A Nation's Socio-Psychological Climate: Change, Determinants and Value Shift
Daly, William C., Journal of Instructional Psychology
Using contemporary historical perspectives, the following reviews the meaning of Ethos, and old but resilient term, factors that determine social climate in a nation and changes therefore in a nation's system of human values. The examples are international conflict and were based on, of course, the underlying notion of sovereignty of nations. Historians are often unable to reflect this when they discuss a historical set of events in chronology. What was going on at the time in relation to Ethos? They cannot always validate this social attitude of people or general attitude of mind in existence at the time certain events drove the nation. Today the climate of which we speak is "diversity", a paradox, for it is difficult to unify a nation of diverse peoples moving in the direction of a common goal. While separating and diversifying we are also trying to commune and solidify. September 11th seems to have encouraged the latter process.
"The social heritage is the social factor in determining the individual's attitude. I shall call this factor the ethos or spirit of a group ... the entire complex of ways of behavior, belief and thought that makes up a social culture ... it is a subtle intangible spirit that is in the air of a community that permeates and affects in some degree the feeling, thought and action of every member of the community ... the ethos changes in time ... and even undergoes rapid changes in a single period. When this occurs we have a transitional period ... era of social culture." John Leighton, 1937
The historian and psychologist need a strong degree of synchronization in the composition of any piece of history since the former tries to be objective losing the "feeling of the times" and the latter tries to deal with feelings and attitudes at the time events are changing and gelling. The historian looks for "facts" but in so doing is still a philosopher. He presents a picture depending on his point of view or angle. This cannot be helped. The psychologist too cannot avoid his own point of view but subjectivity in this case can add to ones strength when one tries to analyze the people's mood or disposition. The key to this dilemma is to put one in the position of another at a particular point in time. To describe feelings or attitudes of course is most problematic because of their intangibility. Such would call for one to understand and assimilate the feelings and mental images of a group of people, reflecting "climate" during and after the onset of certain events. A country's social climate, therefore, calls for a greater degree of subjectivity, feeling and introjection if a historian seeks objectivity.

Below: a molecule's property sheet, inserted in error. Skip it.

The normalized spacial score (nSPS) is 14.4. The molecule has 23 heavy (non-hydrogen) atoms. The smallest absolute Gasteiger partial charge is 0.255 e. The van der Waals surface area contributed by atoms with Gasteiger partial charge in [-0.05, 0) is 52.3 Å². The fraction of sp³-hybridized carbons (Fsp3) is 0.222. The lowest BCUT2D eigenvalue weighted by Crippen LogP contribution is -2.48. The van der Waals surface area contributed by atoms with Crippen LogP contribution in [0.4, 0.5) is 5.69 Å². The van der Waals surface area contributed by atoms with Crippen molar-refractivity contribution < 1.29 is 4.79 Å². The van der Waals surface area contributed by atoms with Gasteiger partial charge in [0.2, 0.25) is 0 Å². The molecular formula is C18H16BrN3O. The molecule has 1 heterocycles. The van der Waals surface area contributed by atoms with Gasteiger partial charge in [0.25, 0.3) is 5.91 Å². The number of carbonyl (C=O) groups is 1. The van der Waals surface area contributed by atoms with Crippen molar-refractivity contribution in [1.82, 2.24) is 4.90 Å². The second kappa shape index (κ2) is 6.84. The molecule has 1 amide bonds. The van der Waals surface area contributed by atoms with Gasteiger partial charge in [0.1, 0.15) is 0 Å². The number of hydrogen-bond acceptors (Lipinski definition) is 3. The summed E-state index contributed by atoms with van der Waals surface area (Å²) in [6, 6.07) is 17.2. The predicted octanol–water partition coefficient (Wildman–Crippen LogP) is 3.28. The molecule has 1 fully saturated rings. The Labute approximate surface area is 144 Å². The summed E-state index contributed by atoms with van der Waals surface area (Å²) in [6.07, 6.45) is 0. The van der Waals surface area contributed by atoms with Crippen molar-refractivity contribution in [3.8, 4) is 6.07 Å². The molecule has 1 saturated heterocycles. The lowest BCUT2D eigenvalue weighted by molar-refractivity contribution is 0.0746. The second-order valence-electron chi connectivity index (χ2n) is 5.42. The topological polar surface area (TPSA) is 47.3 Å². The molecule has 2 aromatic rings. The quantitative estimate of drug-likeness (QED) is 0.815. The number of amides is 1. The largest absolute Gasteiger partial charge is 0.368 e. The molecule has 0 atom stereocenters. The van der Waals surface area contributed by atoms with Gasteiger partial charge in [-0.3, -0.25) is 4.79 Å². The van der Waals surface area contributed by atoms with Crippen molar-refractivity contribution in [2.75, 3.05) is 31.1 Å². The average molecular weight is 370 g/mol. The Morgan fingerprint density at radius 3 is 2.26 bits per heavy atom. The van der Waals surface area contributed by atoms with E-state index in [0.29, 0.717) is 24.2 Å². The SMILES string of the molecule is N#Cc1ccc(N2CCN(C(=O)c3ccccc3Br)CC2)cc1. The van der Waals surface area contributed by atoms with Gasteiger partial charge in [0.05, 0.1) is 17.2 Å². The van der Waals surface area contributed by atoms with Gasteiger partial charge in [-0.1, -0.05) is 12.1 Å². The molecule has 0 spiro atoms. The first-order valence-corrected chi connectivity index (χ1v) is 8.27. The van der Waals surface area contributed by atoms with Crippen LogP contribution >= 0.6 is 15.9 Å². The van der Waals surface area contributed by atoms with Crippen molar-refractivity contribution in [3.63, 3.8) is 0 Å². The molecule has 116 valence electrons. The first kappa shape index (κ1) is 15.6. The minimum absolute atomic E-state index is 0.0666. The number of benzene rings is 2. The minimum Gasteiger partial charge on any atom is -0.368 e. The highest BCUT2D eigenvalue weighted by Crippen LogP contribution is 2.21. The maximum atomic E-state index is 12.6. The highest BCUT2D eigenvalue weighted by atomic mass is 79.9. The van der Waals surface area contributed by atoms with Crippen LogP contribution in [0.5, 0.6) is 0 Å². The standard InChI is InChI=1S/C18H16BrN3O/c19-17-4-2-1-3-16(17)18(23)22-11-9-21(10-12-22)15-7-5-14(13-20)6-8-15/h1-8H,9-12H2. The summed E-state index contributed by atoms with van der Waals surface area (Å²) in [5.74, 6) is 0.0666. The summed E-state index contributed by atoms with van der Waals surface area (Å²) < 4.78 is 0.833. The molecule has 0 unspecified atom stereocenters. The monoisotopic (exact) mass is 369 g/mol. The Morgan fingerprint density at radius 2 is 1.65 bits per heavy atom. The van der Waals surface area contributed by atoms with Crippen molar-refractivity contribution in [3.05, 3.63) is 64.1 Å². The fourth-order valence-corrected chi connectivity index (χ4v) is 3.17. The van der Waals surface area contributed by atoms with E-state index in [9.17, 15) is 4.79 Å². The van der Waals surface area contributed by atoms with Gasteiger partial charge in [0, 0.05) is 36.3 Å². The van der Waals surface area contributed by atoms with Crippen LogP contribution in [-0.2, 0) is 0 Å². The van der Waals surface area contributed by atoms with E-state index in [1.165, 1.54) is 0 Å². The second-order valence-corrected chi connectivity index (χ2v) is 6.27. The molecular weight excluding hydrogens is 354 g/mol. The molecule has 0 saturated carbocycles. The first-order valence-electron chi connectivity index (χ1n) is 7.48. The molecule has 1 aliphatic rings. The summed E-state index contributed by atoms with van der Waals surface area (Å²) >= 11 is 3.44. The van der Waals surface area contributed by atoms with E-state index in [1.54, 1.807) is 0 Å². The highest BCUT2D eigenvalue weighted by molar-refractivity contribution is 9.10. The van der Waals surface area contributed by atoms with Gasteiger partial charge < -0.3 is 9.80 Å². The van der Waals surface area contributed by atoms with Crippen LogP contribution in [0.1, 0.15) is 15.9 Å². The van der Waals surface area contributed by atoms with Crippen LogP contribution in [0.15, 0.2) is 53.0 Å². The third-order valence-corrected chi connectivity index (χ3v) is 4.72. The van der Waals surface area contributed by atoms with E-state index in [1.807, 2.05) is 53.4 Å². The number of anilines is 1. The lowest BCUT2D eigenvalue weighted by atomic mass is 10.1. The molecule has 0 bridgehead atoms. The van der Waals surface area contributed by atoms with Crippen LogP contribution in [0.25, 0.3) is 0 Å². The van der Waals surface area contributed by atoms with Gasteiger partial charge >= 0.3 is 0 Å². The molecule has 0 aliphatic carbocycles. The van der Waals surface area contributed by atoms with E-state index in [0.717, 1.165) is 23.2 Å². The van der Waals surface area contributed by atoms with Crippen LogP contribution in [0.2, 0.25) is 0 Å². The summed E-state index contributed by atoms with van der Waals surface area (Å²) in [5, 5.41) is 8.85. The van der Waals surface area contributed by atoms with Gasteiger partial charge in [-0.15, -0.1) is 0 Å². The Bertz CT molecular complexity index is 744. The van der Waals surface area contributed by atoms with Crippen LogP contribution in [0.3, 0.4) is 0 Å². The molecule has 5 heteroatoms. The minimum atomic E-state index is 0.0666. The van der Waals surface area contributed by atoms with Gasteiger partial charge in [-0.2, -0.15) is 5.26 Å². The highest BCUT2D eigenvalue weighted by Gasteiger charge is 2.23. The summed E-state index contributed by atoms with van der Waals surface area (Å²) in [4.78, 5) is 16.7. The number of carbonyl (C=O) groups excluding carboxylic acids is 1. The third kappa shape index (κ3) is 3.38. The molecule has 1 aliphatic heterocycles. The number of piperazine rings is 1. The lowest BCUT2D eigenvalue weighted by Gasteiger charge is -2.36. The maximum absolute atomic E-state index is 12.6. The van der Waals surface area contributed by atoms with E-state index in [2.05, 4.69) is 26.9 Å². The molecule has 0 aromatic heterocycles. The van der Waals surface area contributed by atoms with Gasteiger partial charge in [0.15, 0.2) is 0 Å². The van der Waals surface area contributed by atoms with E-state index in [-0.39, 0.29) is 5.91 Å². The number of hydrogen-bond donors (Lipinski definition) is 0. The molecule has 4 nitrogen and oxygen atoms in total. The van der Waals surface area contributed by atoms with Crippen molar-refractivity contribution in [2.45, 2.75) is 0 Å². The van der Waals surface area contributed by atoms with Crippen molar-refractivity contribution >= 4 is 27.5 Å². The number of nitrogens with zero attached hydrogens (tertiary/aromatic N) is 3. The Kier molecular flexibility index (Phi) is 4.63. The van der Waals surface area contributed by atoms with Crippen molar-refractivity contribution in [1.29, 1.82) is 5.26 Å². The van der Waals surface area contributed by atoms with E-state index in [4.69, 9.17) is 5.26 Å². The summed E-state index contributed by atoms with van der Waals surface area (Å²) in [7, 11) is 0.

It can be said the group spirit or climate of the times represents the fundamental values of the people of a nation. This is the socio-psychological attitude of the populace generally and may change with radically changing events and the influence of new leaders. It is community of feeling and attitude among the people/participants that transforms an individual's spirit connecting the public with a set of common needs and interests. They can rise, spread and cement incompatible, diverse and indifferent attitudes into a powerful social culture or group attitude.
All social groups in a nation have a social climate or group spirit which influences the members of the group. Changes can affect noticeably the group spirit or ethos of any given social group, i.e. family, club, prison, vocational organization, university, political party, church and nation. In particular, the latter can form a national spirit which differs from country to country. But a nation at peace and one at war present notable differences in their respective socio-psychological climates. When a country moves form peace to war the social culture is transformed and a new one arises. …